Although nanosized urinary extracellular vesicles (uEVs) are increasingly used for biomarker discovery, their isolation currently relies on time-consuming techniques hindering high-throughput application.
To navigate this problem, researchers from the Erasmus Medical Center designed an immunoassay to isolate, quantify and normalize uEV-proteins. The uEV-immunoassay consists of a biotinylated CD9 antibody to isolate uEVs, an antibody against the protein of interest, and two conjugated antibodies to quantify the protein of interest and CD9. As a proof of principle, the immunoassay was developed to analyze the water channel aquaporin-2 (AQP2) and the sodium chloride cotransporter (NCC). CD9 was used as a capture antibody because immunoprecipitation showed that anti-CD9 antibody, but not anti-CD63 antibody, isolated AQP2 and NCC.
CD9 correlated strongly with urine creatinine, allowing CD9 to be used for normalization of spot urines. The uEV-immunoassay detected AQP2 and NCC with high sensitivity, low coefficients of variance and stability in dilution series. After water loading in healthy subjects, the uEV-immunoassay detected decreases in AQP2 and NCC equally well as the traditional method using ultracentrifugation and immunoblot. The uEV-immunoassay also reliably detected lower and higher AQP2 or NCC levels in uEVs from patients with pathological water or salt reabsorption, respectively.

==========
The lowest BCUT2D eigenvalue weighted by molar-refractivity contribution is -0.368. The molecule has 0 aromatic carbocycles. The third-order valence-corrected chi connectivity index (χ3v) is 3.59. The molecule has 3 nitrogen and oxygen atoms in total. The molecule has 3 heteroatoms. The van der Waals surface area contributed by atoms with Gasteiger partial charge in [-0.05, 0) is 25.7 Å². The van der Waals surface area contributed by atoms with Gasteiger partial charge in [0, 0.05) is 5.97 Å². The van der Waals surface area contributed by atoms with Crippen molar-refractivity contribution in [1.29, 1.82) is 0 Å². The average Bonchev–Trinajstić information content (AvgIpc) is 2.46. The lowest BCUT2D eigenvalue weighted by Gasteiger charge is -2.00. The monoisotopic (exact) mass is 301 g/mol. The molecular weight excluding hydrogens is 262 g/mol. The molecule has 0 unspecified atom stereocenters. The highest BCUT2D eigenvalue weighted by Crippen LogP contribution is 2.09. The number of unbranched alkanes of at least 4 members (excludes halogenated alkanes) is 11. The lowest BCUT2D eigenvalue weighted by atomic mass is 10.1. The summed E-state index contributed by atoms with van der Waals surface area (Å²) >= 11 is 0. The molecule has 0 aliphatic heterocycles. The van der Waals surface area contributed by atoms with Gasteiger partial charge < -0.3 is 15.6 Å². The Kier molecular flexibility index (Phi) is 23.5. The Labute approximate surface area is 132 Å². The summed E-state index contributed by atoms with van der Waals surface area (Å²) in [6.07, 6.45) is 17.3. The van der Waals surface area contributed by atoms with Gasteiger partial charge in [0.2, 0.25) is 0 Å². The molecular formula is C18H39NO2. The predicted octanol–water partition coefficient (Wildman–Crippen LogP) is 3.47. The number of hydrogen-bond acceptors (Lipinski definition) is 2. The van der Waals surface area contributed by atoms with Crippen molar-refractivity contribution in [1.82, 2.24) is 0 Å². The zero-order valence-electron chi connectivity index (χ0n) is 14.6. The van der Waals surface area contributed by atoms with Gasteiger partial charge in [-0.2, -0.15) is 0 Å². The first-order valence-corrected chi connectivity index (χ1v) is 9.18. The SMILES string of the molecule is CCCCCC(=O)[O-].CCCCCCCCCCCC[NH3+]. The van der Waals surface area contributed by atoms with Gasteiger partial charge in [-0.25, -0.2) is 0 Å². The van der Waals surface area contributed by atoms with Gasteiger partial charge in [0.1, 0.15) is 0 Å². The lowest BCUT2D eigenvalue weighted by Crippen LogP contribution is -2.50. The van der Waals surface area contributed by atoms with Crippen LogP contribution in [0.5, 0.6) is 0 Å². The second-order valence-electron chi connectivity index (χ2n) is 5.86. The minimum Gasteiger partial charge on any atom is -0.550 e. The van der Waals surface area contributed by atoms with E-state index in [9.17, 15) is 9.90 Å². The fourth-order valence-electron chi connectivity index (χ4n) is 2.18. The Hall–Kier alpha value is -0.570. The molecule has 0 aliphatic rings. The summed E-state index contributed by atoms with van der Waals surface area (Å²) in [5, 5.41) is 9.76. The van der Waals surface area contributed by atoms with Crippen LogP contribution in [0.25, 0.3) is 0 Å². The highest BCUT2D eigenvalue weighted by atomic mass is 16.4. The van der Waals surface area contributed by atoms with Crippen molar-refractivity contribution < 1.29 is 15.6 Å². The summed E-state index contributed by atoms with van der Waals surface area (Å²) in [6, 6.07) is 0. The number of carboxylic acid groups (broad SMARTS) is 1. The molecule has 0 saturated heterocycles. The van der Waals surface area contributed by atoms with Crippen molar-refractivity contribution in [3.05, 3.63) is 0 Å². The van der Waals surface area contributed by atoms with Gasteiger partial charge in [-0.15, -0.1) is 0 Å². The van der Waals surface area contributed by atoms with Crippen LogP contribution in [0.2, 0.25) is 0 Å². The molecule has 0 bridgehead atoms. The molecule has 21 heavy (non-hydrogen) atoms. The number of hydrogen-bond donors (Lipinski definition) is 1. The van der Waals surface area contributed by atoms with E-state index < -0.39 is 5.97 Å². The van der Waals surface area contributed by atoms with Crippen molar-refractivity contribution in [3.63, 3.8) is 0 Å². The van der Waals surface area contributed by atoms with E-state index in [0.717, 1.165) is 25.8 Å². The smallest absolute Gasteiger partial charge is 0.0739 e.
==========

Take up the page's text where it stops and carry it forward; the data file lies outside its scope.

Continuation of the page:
uEV-immunoassay set-up showing the neutravidin coated plate and the four antibodies, including the biotinylated anti-CD9 (capture) antibody, anti-AQP2 or anti-NCC antibody (protein of interest) targeting an intracellular domain, and the two luminescent antibodies to quantify the number of uEVs (Europium-conjugated anti-CD9 antibody) and the protein of interest (horseradish-peroxide-conjugated antibody).